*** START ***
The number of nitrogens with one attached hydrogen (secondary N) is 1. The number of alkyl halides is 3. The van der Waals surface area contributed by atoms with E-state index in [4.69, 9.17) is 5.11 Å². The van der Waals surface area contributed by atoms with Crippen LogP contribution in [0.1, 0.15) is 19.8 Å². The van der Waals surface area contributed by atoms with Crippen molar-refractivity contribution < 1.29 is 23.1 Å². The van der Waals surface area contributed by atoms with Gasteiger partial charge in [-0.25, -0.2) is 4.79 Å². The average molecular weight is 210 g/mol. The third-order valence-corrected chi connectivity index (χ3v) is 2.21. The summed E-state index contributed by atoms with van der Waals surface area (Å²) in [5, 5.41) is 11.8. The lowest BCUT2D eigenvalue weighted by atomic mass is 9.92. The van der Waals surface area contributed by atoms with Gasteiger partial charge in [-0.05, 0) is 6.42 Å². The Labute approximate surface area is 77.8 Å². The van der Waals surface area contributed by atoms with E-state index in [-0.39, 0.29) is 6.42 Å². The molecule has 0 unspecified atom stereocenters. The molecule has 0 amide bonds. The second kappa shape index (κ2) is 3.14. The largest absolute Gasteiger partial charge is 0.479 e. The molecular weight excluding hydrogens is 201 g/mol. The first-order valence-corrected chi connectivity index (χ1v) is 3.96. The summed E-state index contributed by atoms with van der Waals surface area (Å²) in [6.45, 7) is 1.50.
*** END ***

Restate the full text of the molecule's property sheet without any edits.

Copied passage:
The number of nitrogens with one attached hydrogen (secondary N) is 1. The number of alkyl halides is 3. The van der Waals surface area contributed by atoms with E-state index in [4.69, 9.17) is 5.11 Å². The van der Waals surface area contributed by atoms with Crippen LogP contribution in [0.1, 0.15) is 19.8 Å². The van der Waals surface area contributed by atoms with Crippen molar-refractivity contribution < 1.29 is 23.1 Å². The van der Waals surface area contributed by atoms with Gasteiger partial charge in [-0.25, -0.2) is 4.79 Å². The average molecular weight is 210 g/mol. The third-order valence-corrected chi connectivity index (χ3v) is 2.21. The summed E-state index contributed by atoms with van der Waals surface area (Å²) in [5, 5.41) is 11.8. The lowest BCUT2D eigenvalue weighted by atomic mass is 9.92. The van der Waals surface area contributed by atoms with Gasteiger partial charge in [-0.05, 0) is 6.42 Å². The Labute approximate surface area is 77.8 Å². The van der Waals surface area contributed by atoms with E-state index in [-0.39, 0.29) is 6.42 Å². The molecule has 0 unspecified atom stereocenters. The molecule has 0 amide bonds. The second kappa shape index (κ2) is 3.14. The largest absolute Gasteiger partial charge is 0.479 e. The molecular weight excluding hydrogens is 201 g/mol. The first-order valence-corrected chi connectivity index (χ1v) is 3.96. The summed E-state index contributed by atoms with van der Waals surface area (Å²) in [6.45, 7) is 1.50.